This bill is an assault on key databases used by activists, scholars, and communities in the struggle against regimes of urbicide and racial capitalism in the United States. This makes Gallon’s “technology of recovery” even more resonant, because Black historical and literary archives may soon be the only databases from which we can understand how that the past haunts our present, and propel ourselves towards a Black future.

In my own research, I am drawn to Christina Sharpe’s conception of “wake work.” Wake work does not seek to amend Black suffering through the frames of juridical, philosophical, or historical solutions. Wake work theorizes Black life in both the “wake” and the “hold” of the slave ship, requiring recognition “of the ways that we are constituted through and by vulnerability to overwhelming force, though not only known to ourselves and to each other by that force.”

This is critical Black study that does not seek to make room for the full scope of Black humanity to be recognized by the white consciousness. Rather, it works to “defend the dead” through the cultivation of a ‘blackened consciousness’ that would inhabit the ways that we are both living and dying in the wake.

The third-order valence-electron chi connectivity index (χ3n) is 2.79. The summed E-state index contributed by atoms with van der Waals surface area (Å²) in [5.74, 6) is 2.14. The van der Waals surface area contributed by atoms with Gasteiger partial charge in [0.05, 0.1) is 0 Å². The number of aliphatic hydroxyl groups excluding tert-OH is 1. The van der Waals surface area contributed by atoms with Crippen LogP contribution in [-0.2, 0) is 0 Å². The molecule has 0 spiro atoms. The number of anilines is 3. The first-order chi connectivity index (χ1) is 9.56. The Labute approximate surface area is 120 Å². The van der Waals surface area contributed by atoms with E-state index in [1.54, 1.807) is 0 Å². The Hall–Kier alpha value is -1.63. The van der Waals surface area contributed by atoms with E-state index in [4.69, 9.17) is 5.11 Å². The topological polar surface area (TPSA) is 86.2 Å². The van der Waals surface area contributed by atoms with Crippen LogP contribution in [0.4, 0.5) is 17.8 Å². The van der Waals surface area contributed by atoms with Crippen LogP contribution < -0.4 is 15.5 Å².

In my own digital humanities work centered in New Orleans, 11 years after the storm, this means staring unflinchingly at the political, economic, and intellectual assemblages that over-determine Black life/death, while simultaneously understanding how insurgent Black social life can undermine these over-determinations.

Is digital wake work possible? If so, what can it look like? That is the question that I intend to work through as a researcher within the AADHum Initiative.
If it is indeed true that, as Moya Z. Bailey says, “All the Digital Humanists Are White, All the Nerds Are Men, but Some of Us Are Brave,” then it’s time to say—in the words of Jonathan P. Jackson—“Gentlemen, we will be taking over from here.” In our work, how can we discover and further develop digital lines of escape, made possible by the apertures that emerge at the collision of Black Studies and the digital humanities?

 We who would build: Re-visioning resistance & theorizing beyond the gaze —Jovonne Bickerstaff, Ph.D.

We have two hands: one is to battle, one is to build. We battle. We resist by calling out threats to our dignity by name. We build. We actively protect our dignity by creating what works. Those two hands may be on one person, one organization may be set up to do both. For others, they are the battling or the building kind. Either way, the battlers need the builders. The builders need the battlers. This is a discipline of resistance. —Brittany Packnett, activist